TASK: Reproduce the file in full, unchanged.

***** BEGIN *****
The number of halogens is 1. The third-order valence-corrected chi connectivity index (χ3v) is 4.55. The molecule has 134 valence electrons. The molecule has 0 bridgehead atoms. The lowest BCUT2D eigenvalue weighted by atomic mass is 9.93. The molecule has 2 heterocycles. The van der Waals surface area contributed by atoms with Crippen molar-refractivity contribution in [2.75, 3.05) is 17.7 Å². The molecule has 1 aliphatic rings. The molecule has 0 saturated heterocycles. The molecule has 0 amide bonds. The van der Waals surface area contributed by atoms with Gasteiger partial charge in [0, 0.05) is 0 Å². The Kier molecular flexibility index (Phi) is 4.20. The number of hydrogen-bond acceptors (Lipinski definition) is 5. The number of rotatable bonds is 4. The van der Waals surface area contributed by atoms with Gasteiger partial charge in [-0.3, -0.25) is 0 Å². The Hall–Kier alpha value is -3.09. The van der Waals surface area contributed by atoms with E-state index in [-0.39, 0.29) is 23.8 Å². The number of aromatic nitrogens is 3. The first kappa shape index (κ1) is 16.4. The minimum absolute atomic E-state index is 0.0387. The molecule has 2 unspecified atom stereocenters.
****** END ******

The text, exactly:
The number of halogens is 1. The third-order valence-corrected chi connectivity index (χ3v) is 4.55. The molecule has 134 valence electrons. The molecule has 0 bridgehead atoms. The lowest BCUT2D eigenvalue weighted by atomic mass is 9.93. The molecule has 2 heterocycles. The van der Waals surface area contributed by atoms with Crippen molar-refractivity contribution in [2.75, 3.05) is 17.7 Å². The molecule has 1 aliphatic rings. The molecule has 0 saturated heterocycles. The molecule has 0 amide bonds. The van der Waals surface area contributed by atoms with Gasteiger partial charge in [0, 0.05) is 0 Å². The Kier molecular flexibility index (Phi) is 4.20. The number of hydrogen-bond acceptors (Lipinski definition) is 5. The number of rotatable bonds is 4. The van der Waals surface area contributed by atoms with Gasteiger partial charge in [-0.3, -0.25) is 0 Å². The Hall–Kier alpha value is -3.09. The van der Waals surface area contributed by atoms with E-state index in [-0.39, 0.29) is 23.8 Å². The number of aromatic nitrogens is 3. The first kappa shape index (κ1) is 16.4. The minimum absolute atomic E-state index is 0.0387. The molecule has 2 unspecified atom stereocenters.